On July 2, 2014, Transport Canada issued its amendment regarding updating the Transportation of Dangerous Goods Regulations (TDG) to reflect recent international standards, and to incorporate some new packaging standards. This amendment is intended to harmonize Canada’s regulations more fully with those used for international shipment, therefore simplifying international transport and improving safety. Please note that is a separate amendment from the one issued at the same time regarding safety marks.
The first thing you’ll notice in this amendment is the table in section 1.3.1, Table of Safety Standards and Safety Requirement Documents, has been extensively revised. Many standard references have been updated to more current versions; one of the most significant updates is the new reference to the Seventeenth Edition (2011) of the UN Recommendations on the Transport of Dangerous Goods. Also, some standards have been deleted, such as CAN/CGSB 43.150, “Performance Packagings for the Transportation of Dangerous Goods,” from the Canadian General Standards Board. Instead, new standards such as Transport Canada Standard TP14850, “Small Containers for Transport of Dangerous Goods, Classes 3, 4, 5, 6.1, 8 and 9” have been added. This will bring in a whole new system for selecting packagings for these classes. Other new standards will introduce UN packaging provisions for portable tanks and rail containers.
Not all standards have been updated; note, for example, that CAN/CGSB 43.125, “Packaging of Infectious Substances, Diagnostic Specimens, Biological Products and Biomedical Waste for Transport”, still references the 1999 standard, not the subsequent updates to it.
Many international shippers will be alarmed at the repeal of section 1.10, which had allowed the use of shipping descriptions from the UN Recommendations, ICAO Technical Instructions for the Safe Transport of Dangerous Goods by Air, and the IMDG Code. This has been invaluable in allowing people to ship using descriptions which were not yet in Schedule 1 of TDG. Fortunately, in the new amendments, provisions for using international descriptions can still be found in section 2.2(4).
One of the most significant changes to the current regulations will be the addition of a new section in Part 2, Classification. This section, 2.2.1, requires all consignors who turn dangerous goods over to carriers or who import dangerous goods into Canada, to keep a “proof of classification” available to Transport Canada. This proof can include:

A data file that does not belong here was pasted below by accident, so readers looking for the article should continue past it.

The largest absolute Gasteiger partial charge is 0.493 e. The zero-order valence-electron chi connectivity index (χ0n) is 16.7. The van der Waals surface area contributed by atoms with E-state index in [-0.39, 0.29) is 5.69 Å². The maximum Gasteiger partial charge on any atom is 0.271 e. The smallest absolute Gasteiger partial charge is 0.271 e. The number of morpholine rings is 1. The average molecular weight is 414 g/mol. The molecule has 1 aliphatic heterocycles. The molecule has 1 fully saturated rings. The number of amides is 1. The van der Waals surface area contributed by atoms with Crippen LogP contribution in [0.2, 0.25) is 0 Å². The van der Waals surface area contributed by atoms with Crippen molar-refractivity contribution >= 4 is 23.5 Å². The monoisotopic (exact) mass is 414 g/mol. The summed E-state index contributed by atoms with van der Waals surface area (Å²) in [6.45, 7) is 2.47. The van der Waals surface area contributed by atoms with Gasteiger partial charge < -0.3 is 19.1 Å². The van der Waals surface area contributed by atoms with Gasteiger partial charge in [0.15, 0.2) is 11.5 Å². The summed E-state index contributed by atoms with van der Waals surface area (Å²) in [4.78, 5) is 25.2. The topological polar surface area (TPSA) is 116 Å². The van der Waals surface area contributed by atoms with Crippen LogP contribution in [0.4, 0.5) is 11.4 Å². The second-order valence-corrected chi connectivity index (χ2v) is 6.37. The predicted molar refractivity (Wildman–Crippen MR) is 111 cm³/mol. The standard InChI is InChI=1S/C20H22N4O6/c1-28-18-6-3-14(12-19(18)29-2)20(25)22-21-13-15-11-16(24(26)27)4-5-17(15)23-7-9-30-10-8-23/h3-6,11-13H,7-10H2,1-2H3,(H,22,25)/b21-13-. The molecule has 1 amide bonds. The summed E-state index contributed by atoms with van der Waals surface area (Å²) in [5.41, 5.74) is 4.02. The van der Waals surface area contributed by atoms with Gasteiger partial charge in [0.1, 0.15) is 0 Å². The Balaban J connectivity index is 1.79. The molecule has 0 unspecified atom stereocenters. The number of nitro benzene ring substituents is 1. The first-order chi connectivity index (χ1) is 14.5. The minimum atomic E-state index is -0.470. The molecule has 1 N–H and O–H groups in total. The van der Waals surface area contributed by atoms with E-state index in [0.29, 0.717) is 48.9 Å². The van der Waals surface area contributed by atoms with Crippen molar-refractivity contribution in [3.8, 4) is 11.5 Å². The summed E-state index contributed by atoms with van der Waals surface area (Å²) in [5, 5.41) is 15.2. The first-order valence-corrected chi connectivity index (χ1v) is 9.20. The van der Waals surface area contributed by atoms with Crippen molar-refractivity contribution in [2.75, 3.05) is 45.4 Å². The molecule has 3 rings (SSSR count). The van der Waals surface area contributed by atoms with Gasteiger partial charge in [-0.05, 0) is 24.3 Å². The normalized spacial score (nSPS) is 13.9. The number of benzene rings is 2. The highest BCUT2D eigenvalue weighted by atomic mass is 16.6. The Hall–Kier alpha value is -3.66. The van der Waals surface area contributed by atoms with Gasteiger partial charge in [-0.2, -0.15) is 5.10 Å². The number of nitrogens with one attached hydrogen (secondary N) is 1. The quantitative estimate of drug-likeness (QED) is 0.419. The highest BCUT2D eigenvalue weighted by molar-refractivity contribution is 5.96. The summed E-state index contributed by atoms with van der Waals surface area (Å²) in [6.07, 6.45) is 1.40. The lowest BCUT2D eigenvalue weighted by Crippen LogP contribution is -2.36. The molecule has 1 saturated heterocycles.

- a test report;
- a lab report, or
- a document that explains how the dangerous goods were classified.
The documentation must be maintained by the consignor for at least five years.
Another major change can be seen in Part 3, Documentation. A new section, 3.6.1, will require, as of July 15, 2015, that all shipping papers include a signed certification. For shipments not certified under other regulations, the wording must be:
I hereby declare that the contents of this consignment are fully and accurately described above by the proper shipping name, are properly classified and packaged, have dangerous goods safety marks properly affixed or displayed on them, and are in all respects in proper condition for transport according to the Transportation of Dangerous Goods Regulations.
This certification must be signed or authorized by the consignor, or an individual acting on behalf of the consignor. It does not, however, have to be a written signature; the document must only “set out that individual’s name.” This requirement does not apply when returning large means of containment that contained dangerous goods, but which have not been cleaned or purged.
Part 5 of TDG, Means of Containment, has been extensively revised to refer to the various new packaging standards, and how to use them to select appropriate packaging. One point of interest is that the packaging requirements for UN1950, AEROSOLS, will now also apply to UN2037, GAS CARTRIDGES. Note that the new TC packaging standards, such as TP14850, will be available for free as an online resource, as compared to the CGSB or Canadian Standards Association (CSA) standards, which must be purchased.
A number of minor changes have been made in the modal parts, Parts 9 to 12. For example, the provisions for shipping goods by air under the ICAO provisions for consumer commodities have been updated to refer to the current packing instruction Y963 rather than the obsolete instruction 910.
Schedule 1 has been modified in a few places, mostly by adding or removing Special Provisions. The entry for UN3166, ENGINES, INTERNAL COMBUSTION (FLAMMABLE GAS POWERED) or ENGINES, INTERNAL COMBUSTION (FLAMMABLE LIQUID POWERED), has been expanded to include vehicles, and also to include machinery powered by fuel cells.
In Schedule 2, Special Provisions 26, 80, 81 and 89 have been removed. Special Provision 90 has been added, regarding fuels such as gasoline or fuel oil transported in welded tanks. Another addition is Special Provision 92, which requires those who ship UN1267, PETROLEUM CRUDE OIL, and UN1268, PETROLEUM DISTILLATES, N.O.S., to classify these goods on the basis of samples, and keep information on the sampling procedures available for Transport Canada.
Text of the amendment can be found here. The regulations come into force on July 15, 2014, and there will be a six month transitional period, ending January 15, 2015
If you have questions about the impact of these changes, or how to prepare for them, please contact our regulatory specialists or give us a call at 1-888-977-4834 (Canada) or 1-888-442-9628 (USA).